Atlantic waves Gloucester, MAAtlantic waves Gloucester, MASummer surf along the back shore of Gloucester.

A Lesson in "Seeing" better photographs

August 06, 2014  •  Leave a Comment

Several years ago a good friend of mine who is a very good photographer offered to give me a refresher course in "seeing" not just making a photograph. Well I was kind of taken aback as I at that point had been a professional photojournalist for over twenty years. I started to think about it and said sure why not learn how someone else does it. He is a fine art landscape and nature photographer of some note. His images are in the collections of several museums and private collections and I value his opinion on many things photographic. 

He took me out into the woods without any photo gear and handed me a plastic slide mount and said here ya go. I looked at him like he had three heads and said "what the hell is this for". He then said "use this 35mm slide mount as a guide as you look around for possible subjects". I still had my doubts but gave it a whirl anyway. As I moved around looking through my "slide mount" I began to discover that it was indeed a really cool method of looking at the world through a 35mm frame.

I have since adapted this way of "seeing" to my M9. Since the M9 gives you the opportunity to see several frame lines with the use of the frame line lever under the rangefinder window one has the ability to visualize how things would look with different lenses. I feel this is unique but has been around for many years. Yes, you can do this with your big dslr and a zoom lens but is much simpler with the rangefinder. I have found that I feel free with my lightweight M9 looking around for interesting subjects.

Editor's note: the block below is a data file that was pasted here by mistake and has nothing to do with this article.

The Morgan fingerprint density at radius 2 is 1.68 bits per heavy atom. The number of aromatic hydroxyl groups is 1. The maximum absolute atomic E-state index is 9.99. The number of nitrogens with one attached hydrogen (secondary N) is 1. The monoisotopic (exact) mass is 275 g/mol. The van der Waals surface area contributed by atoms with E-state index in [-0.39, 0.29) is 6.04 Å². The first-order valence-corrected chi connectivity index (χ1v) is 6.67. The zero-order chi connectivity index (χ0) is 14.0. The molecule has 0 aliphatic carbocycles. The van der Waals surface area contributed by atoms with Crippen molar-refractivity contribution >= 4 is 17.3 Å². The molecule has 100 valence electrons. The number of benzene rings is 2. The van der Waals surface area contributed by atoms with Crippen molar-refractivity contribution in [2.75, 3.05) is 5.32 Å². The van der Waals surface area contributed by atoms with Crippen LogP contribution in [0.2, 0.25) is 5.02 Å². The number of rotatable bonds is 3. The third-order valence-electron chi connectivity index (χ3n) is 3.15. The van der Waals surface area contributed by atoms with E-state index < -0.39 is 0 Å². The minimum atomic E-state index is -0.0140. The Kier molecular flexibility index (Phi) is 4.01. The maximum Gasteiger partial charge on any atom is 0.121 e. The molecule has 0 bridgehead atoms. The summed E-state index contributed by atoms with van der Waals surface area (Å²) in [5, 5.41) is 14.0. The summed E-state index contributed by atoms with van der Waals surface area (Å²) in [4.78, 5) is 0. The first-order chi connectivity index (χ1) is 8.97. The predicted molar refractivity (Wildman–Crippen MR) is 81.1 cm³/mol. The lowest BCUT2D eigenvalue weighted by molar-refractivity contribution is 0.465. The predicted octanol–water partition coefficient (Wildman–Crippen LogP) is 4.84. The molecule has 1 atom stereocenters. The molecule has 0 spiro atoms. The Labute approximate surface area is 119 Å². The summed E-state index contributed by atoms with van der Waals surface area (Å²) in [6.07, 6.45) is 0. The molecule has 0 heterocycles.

Here is a lesson in seeing that I challenge you to do. It can be done anywhere at anytime. I find it works best when you are alone in an interesting place not doing anything. Relax and start to look around concentrating on elements around you. If you concentrate hard enough you can "see" as a lens on your camera. Look for different areas that can be focused in on from one location not moving around and try to visualize the lens you would use. The key to this exercise is to do it from one location and see how many interesting images you might be able to come up with. I did this recently at a funeral of all places. Not really the best place since it was packed with people. It was in a Greek Orthodox church which was very ornate. I had no idea what the priest was talking about so I started to look around imagining images and what lens I would use. If that was not enough to keep my mind busy I started thinking about exposure and what f-stop would be appropriate for certain images. 

The Leica M9 or any rangefinder for that matter is the perfect tool for "seeing". It enables you to be unencumbered by the beast DSLR and jumbo pro lens. If you get a chance, try using your rangefinder in this way or do it "old school" as my friend does with the 35mm plastic slide mount. I think you will be amazed at what you see.

 

I came upon this image on Bearskin Neck in Rockport many years ago but it is still one of my favorites. The use of the wide angle lens makes the globe seem larger than it is and the many reflections (four I believe) really hold my interest. It's been photographed by many people over the years but I still feel mine is unusual.

 


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